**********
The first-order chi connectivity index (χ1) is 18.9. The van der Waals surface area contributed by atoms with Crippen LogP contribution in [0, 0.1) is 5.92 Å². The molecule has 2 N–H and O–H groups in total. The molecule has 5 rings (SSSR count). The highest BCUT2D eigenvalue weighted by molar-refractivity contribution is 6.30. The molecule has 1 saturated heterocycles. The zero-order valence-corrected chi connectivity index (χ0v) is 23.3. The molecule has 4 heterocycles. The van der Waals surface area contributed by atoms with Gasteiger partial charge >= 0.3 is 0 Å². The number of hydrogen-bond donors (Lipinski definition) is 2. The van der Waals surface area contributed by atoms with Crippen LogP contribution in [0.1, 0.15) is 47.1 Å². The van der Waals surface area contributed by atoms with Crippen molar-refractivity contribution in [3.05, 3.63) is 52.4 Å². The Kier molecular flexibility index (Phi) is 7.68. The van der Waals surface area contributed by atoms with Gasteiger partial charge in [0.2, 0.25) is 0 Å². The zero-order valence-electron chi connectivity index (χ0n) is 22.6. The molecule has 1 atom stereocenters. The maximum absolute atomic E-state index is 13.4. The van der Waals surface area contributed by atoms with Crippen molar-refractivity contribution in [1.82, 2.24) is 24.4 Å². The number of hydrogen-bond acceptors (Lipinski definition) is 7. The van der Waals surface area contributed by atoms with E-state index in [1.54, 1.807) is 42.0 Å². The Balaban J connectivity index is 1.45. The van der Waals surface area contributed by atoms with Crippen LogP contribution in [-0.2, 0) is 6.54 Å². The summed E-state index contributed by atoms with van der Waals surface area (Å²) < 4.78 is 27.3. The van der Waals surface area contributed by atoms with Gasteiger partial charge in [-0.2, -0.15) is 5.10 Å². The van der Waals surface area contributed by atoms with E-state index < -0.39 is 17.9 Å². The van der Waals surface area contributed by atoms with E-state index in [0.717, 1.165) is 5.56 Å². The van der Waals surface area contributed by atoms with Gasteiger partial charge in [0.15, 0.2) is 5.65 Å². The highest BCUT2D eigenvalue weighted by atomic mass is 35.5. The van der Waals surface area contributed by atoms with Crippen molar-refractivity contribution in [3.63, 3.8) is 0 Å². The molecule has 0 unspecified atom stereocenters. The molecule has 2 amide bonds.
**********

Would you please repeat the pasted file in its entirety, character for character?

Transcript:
The first-order chi connectivity index (χ1) is 18.9. The van der Waals surface area contributed by atoms with Crippen LogP contribution in [0, 0.1) is 5.92 Å². The molecule has 2 N–H and O–H groups in total. The molecule has 5 rings (SSSR count). The highest BCUT2D eigenvalue weighted by molar-refractivity contribution is 6.30. The molecule has 1 saturated heterocycles. The zero-order valence-corrected chi connectivity index (χ0v) is 23.3. The molecule has 4 heterocycles. The van der Waals surface area contributed by atoms with Gasteiger partial charge >= 0.3 is 0 Å². The number of hydrogen-bond donors (Lipinski definition) is 2. The van der Waals surface area contributed by atoms with Crippen LogP contribution in [0.1, 0.15) is 47.1 Å². The van der Waals surface area contributed by atoms with Crippen molar-refractivity contribution in [3.05, 3.63) is 52.4 Å². The Kier molecular flexibility index (Phi) is 7.68. The van der Waals surface area contributed by atoms with Gasteiger partial charge in [0.2, 0.25) is 0 Å². The zero-order valence-electron chi connectivity index (χ0n) is 22.6. The molecule has 1 atom stereocenters. The maximum absolute atomic E-state index is 13.4. The van der Waals surface area contributed by atoms with Crippen molar-refractivity contribution in [1.82, 2.24) is 24.4 Å². The number of hydrogen-bond acceptors (Lipinski definition) is 7. The van der Waals surface area contributed by atoms with E-state index in [1.54, 1.807) is 42.0 Å². The Balaban J connectivity index is 1.45. The van der Waals surface area contributed by atoms with Crippen LogP contribution in [-0.2, 0) is 6.54 Å². The summed E-state index contributed by atoms with van der Waals surface area (Å²) < 4.78 is 27.3. The van der Waals surface area contributed by atoms with Gasteiger partial charge in [-0.2, -0.15) is 5.10 Å². The van der Waals surface area contributed by atoms with E-state index < -0.39 is 17.9 Å². The van der Waals surface area contributed by atoms with E-state index in [0.717, 1.165) is 5.56 Å². The van der Waals surface area contributed by atoms with Gasteiger partial charge in [0.15, 0.2) is 5.65 Å². The highest BCUT2D eigenvalue weighted by atomic mass is 35.5. The van der Waals surface area contributed by atoms with Crippen molar-refractivity contribution in [3.63, 3.8) is 0 Å². The molecule has 0 unspecified atom stereocenters. The molecule has 2 amide bonds.